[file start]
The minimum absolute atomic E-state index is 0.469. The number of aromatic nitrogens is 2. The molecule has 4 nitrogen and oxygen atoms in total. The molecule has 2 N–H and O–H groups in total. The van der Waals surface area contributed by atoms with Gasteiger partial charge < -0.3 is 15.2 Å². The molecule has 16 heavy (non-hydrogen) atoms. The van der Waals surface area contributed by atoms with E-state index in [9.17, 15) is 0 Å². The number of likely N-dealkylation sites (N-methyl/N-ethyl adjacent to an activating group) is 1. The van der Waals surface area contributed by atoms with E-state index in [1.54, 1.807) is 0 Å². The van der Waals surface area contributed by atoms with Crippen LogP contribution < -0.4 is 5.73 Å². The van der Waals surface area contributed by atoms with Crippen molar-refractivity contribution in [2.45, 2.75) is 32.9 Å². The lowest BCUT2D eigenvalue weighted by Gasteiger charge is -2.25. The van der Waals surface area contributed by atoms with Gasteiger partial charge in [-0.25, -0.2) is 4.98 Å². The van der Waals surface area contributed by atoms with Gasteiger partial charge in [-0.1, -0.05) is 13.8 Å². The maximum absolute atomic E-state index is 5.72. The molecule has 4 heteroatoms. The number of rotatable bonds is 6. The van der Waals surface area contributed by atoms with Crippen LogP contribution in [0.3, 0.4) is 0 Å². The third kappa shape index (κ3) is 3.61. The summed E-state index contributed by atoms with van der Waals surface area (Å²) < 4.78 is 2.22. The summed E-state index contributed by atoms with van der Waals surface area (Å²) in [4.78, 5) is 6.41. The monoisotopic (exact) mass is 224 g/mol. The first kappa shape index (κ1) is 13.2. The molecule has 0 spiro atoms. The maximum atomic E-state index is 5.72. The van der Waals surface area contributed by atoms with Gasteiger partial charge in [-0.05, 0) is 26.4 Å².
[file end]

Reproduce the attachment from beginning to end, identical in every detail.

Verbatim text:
The minimum absolute atomic E-state index is 0.469. The number of aromatic nitrogens is 2. The molecule has 4 nitrogen and oxygen atoms in total. The molecule has 2 N–H and O–H groups in total. The van der Waals surface area contributed by atoms with Gasteiger partial charge < -0.3 is 15.2 Å². The molecule has 16 heavy (non-hydrogen) atoms. The van der Waals surface area contributed by atoms with E-state index in [9.17, 15) is 0 Å². The number of likely N-dealkylation sites (N-methyl/N-ethyl adjacent to an activating group) is 1. The van der Waals surface area contributed by atoms with E-state index in [1.54, 1.807) is 0 Å². The van der Waals surface area contributed by atoms with Crippen LogP contribution < -0.4 is 5.73 Å². The van der Waals surface area contributed by atoms with Crippen molar-refractivity contribution in [2.45, 2.75) is 32.9 Å². The lowest BCUT2D eigenvalue weighted by Gasteiger charge is -2.25. The van der Waals surface area contributed by atoms with Gasteiger partial charge in [-0.25, -0.2) is 4.98 Å². The van der Waals surface area contributed by atoms with Gasteiger partial charge in [-0.1, -0.05) is 13.8 Å². The maximum absolute atomic E-state index is 5.72. The molecule has 4 heteroatoms. The number of rotatable bonds is 6. The van der Waals surface area contributed by atoms with Crippen LogP contribution in [0.3, 0.4) is 0 Å². The third kappa shape index (κ3) is 3.61. The summed E-state index contributed by atoms with van der Waals surface area (Å²) < 4.78 is 2.22. The summed E-state index contributed by atoms with van der Waals surface area (Å²) in [4.78, 5) is 6.41. The monoisotopic (exact) mass is 224 g/mol. The first kappa shape index (κ1) is 13.2. The molecule has 0 spiro atoms. The maximum atomic E-state index is 5.72. The van der Waals surface area contributed by atoms with Gasteiger partial charge in [-0.05, 0) is 26.4 Å².